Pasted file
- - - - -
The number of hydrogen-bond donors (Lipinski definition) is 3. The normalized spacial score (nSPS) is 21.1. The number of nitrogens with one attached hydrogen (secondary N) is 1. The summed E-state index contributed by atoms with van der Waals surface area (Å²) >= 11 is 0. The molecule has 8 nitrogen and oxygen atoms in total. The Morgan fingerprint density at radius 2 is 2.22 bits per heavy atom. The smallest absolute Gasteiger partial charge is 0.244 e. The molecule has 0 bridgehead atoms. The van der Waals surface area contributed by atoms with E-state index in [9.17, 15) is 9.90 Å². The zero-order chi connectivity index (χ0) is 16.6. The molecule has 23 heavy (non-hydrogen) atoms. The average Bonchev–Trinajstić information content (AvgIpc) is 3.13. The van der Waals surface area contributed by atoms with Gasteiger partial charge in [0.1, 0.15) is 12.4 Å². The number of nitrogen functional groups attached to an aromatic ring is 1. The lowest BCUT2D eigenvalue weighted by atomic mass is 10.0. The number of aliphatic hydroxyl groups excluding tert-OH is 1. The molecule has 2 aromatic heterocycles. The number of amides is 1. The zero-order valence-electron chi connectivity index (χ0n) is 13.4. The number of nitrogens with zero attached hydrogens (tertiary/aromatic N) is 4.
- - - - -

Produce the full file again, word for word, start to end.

The number of hydrogen-bond donors (Lipinski definition) is 3. The normalized spacial score (nSPS) is 21.1. The number of nitrogens with one attached hydrogen (secondary N) is 1. The summed E-state index contributed by atoms with van der Waals surface area (Å²) >= 11 is 0. The molecule has 8 nitrogen and oxygen atoms in total. The Morgan fingerprint density at radius 2 is 2.22 bits per heavy atom. The smallest absolute Gasteiger partial charge is 0.244 e. The molecule has 0 bridgehead atoms. The van der Waals surface area contributed by atoms with E-state index in [9.17, 15) is 9.90 Å². The zero-order chi connectivity index (χ0) is 16.6. The molecule has 23 heavy (non-hydrogen) atoms. The average Bonchev–Trinajstić information content (AvgIpc) is 3.13. The van der Waals surface area contributed by atoms with Gasteiger partial charge in [0.1, 0.15) is 12.4 Å². The number of nitrogen functional groups attached to an aromatic ring is 1. The lowest BCUT2D eigenvalue weighted by atomic mass is 10.0. The number of aliphatic hydroxyl groups excluding tert-OH is 1. The molecule has 2 aromatic heterocycles. The number of amides is 1. The zero-order valence-electron chi connectivity index (χ0n) is 13.4. The number of nitrogens with zero attached hydrogens (tertiary/aromatic N) is 4.